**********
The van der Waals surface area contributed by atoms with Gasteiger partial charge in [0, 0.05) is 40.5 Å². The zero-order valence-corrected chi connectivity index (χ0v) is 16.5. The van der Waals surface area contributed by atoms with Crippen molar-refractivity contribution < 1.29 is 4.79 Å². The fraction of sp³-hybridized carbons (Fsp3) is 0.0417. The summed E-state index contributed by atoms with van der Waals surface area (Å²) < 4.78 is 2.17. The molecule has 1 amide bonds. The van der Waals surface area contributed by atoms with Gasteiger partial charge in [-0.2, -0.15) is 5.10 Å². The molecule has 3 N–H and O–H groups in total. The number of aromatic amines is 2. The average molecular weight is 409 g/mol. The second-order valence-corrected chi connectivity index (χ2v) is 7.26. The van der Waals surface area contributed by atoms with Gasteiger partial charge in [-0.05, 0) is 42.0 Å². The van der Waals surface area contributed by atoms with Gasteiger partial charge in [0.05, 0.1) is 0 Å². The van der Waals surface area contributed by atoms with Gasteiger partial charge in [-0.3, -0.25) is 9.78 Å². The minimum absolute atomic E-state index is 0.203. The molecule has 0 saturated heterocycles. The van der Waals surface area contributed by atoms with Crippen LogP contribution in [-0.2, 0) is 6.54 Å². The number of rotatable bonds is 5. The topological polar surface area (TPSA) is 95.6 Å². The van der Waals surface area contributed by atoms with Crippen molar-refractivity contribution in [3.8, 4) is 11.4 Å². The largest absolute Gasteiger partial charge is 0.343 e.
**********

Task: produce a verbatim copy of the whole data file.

The van der Waals surface area contributed by atoms with Gasteiger partial charge in [0, 0.05) is 40.5 Å². The zero-order valence-corrected chi connectivity index (χ0v) is 16.5. The van der Waals surface area contributed by atoms with Crippen molar-refractivity contribution < 1.29 is 4.79 Å². The fraction of sp³-hybridized carbons (Fsp3) is 0.0417. The summed E-state index contributed by atoms with van der Waals surface area (Å²) < 4.78 is 2.17. The molecule has 1 amide bonds. The van der Waals surface area contributed by atoms with Gasteiger partial charge in [-0.2, -0.15) is 5.10 Å². The molecule has 3 N–H and O–H groups in total. The number of aromatic amines is 2. The average molecular weight is 409 g/mol. The second-order valence-corrected chi connectivity index (χ2v) is 7.26. The van der Waals surface area contributed by atoms with Gasteiger partial charge in [-0.05, 0) is 42.0 Å². The van der Waals surface area contributed by atoms with Gasteiger partial charge in [0.05, 0.1) is 0 Å². The van der Waals surface area contributed by atoms with Gasteiger partial charge in [-0.3, -0.25) is 9.78 Å². The minimum absolute atomic E-state index is 0.203. The molecule has 0 saturated heterocycles. The van der Waals surface area contributed by atoms with Crippen LogP contribution in [-0.2, 0) is 6.54 Å². The number of rotatable bonds is 5. The topological polar surface area (TPSA) is 95.6 Å². The van der Waals surface area contributed by atoms with Crippen molar-refractivity contribution in [3.8, 4) is 11.4 Å². The largest absolute Gasteiger partial charge is 0.343 e.